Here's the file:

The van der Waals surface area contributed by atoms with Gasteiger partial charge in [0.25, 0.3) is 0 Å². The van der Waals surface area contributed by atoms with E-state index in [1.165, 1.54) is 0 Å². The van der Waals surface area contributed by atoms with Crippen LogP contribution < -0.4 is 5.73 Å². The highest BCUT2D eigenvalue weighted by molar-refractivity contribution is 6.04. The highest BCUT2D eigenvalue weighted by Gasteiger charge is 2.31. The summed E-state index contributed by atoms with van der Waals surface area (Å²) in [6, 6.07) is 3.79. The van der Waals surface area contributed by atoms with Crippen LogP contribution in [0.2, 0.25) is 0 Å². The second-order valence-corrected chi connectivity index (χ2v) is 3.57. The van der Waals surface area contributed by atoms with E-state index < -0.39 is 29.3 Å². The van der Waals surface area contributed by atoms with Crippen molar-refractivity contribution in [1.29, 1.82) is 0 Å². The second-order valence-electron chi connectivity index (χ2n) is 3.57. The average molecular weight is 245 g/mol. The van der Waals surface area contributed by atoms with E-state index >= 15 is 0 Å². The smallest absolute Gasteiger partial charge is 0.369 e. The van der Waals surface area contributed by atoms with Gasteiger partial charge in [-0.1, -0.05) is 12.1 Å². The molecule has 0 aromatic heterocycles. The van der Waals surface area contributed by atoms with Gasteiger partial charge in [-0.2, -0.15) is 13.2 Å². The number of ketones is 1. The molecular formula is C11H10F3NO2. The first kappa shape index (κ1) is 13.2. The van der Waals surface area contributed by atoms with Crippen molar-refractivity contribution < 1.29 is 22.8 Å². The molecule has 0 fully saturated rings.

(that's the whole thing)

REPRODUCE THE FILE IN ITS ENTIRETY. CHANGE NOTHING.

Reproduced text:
The van der Waals surface area contributed by atoms with Gasteiger partial charge in [0.25, 0.3) is 0 Å². The van der Waals surface area contributed by atoms with E-state index in [1.165, 1.54) is 0 Å². The van der Waals surface area contributed by atoms with Crippen LogP contribution < -0.4 is 5.73 Å². The highest BCUT2D eigenvalue weighted by molar-refractivity contribution is 6.04. The highest BCUT2D eigenvalue weighted by Gasteiger charge is 2.31. The summed E-state index contributed by atoms with van der Waals surface area (Å²) in [6, 6.07) is 3.79. The van der Waals surface area contributed by atoms with Crippen LogP contribution in [0.2, 0.25) is 0 Å². The second-order valence-corrected chi connectivity index (χ2v) is 3.57. The van der Waals surface area contributed by atoms with E-state index < -0.39 is 29.3 Å². The van der Waals surface area contributed by atoms with Crippen molar-refractivity contribution in [1.29, 1.82) is 0 Å². The second-order valence-electron chi connectivity index (χ2n) is 3.57. The average molecular weight is 245 g/mol. The van der Waals surface area contributed by atoms with E-state index >= 15 is 0 Å². The smallest absolute Gasteiger partial charge is 0.369 e. The van der Waals surface area contributed by atoms with Gasteiger partial charge in [-0.1, -0.05) is 12.1 Å². The molecule has 0 aromatic heterocycles. The van der Waals surface area contributed by atoms with Gasteiger partial charge in [-0.2, -0.15) is 13.2 Å². The number of ketones is 1. The molecular formula is C11H10F3NO2. The first kappa shape index (κ1) is 13.2. The van der Waals surface area contributed by atoms with Crippen molar-refractivity contribution < 1.29 is 22.8 Å². The molecule has 0 fully saturated rings.